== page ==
This fear got somewhat out of control. Somewhat. It was on really bad days that I didn’t want to leave the house for fear of some Final Destination scene playing out on the Palmetto Expressway. Luckily, those bad days were few and far between. What was prevalent was an acute awareness of my actions – in how every action had a potential consequence of death. Like running down the stairs. Or swimming in the ocean. Or yelling at a driver. I became consumed with these thoughts. And, at the same time, I became increasingly concerned with being seen in my bathing suit.

Somehow death and beach became the two most important things to avoid.

The thought of being among a multitude of strangers in clothes that could double as underwear freaked me out. I couldn’t understand how after a lifetime of beach-going I had never noticed that I was basically taking a communal bath with hundreds of people. Where the heck were my parents in all of this? Oh, that’s right, they were right there, in their “underwear” too. I mean, my mother didn’t wear sleeveless shirts in public, but on the beach, she was near-naked. Sometimes fully exposed by a rogue wave. And she’d laugh and laugh.

I don’t think she’d laugh if that happened to her at the grocery store.

Maybe I would.

This past weekend I went to the beach. In a bathing suit. I even mustered the courage to remove my cover-up and actually lay out in nothing but my bathing suit for all Fort Lauderdale to see. But, I sat up every two and a half minutes to make sure no one was staring. It’s not like I had a plan of action if I caught a gawker. And, as you can guess, no one looked. I was practically invisible. But, every 120 seconds I’d shoot up from my towel to scan the perimeter.

After an hour of this madness, I started to feel light-headed. I chugged water like a desert-dweller, but that just made me nauseous. The sound of the ocean faded. The sun became covered with black, sparkly spots. My labored breathing became loud enough to hurt my head. And, just when I was about to close my eyes and accept my fate, my inner voice screamed, “Holy fuck, you’re going to die in a bikini!”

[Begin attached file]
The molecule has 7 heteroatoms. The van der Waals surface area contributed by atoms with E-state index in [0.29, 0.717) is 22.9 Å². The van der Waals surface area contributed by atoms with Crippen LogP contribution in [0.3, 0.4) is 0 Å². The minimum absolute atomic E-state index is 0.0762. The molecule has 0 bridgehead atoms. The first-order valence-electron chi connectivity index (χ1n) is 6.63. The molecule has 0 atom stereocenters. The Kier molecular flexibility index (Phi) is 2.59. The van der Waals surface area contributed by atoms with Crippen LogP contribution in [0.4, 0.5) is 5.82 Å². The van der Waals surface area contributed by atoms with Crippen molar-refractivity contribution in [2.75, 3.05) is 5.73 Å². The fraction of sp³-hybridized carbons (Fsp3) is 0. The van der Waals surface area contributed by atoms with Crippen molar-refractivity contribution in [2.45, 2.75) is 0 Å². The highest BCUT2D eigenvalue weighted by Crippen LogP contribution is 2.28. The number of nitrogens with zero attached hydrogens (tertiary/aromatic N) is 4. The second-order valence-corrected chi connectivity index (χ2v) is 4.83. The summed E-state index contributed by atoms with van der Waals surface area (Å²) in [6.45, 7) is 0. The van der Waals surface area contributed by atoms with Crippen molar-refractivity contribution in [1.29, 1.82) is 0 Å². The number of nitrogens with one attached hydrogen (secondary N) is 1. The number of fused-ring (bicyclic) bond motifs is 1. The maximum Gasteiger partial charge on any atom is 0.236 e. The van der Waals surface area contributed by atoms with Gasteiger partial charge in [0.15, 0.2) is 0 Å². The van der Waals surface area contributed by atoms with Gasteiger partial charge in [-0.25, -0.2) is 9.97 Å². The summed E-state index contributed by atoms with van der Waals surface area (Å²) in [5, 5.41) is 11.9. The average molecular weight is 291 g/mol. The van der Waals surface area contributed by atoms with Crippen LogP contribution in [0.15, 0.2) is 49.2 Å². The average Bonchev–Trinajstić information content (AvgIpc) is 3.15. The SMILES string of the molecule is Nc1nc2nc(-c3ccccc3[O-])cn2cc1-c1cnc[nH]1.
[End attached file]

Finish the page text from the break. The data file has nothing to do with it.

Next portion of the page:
In my thought-to-be-last-act on Earth, I grabbed my shorts and struggled to pull them up my legs. In my weakened state, I rolled around like a clumsy seal, kicking up sand and causing a bit of commotion. With the shorts around my thighs, I used the last bit of energy I had to stand up and finish pulling those insanely tight shorts over my bathing suit bottoms. There I was, upright, for all the beach to see, but I couldn’t see anything or anyone. I couldn’t hear anything either. I had died and the only thing separating my vagina from the masses was spandex. Without a complete screen play. Without a finished book. Without having told the Librarian where I hid her favorite pajamas that I hate so much.

The impact of my chest hitting the sand woke me up, like a defibrillator. And, as I slowly turned my head to open my eyes, I realized that I was alive. That the Librarian was still reading her book. And that the entire beach hadn’t even noticed.

And that day, all was right in the world.

Two weeks

It is highly suggested that an employee offer their employer at least two weeks notice before vacating a job. However, in an unprecedented move, my new employer has given me two weeks notice to vacate my pajamas.

Two Mondays from now I’ll be in front of a computer, not in my living room, but in an office. In an office, surrounded by people. People that are co-workers. I will have office hours and rules I must adhere to.  So, I will be unable to do the things I normally get to do during the day – making the next  weeks extremely important. I have to pack in three-hour lunches with middle of the day beach breaks between people watching and writing.

For the next fourteen days, I will share my middle of the day to-do list with you. And will also take suggestions. If there’s something you would like me to do in the middle of the day that you can’t, let me know, I’ll add it to my list.

Tick, tock. Tick, tock. Two weeks. The countdown begins. Now.

Today’s task:

3:00 PM – Hang with Grandma at the beach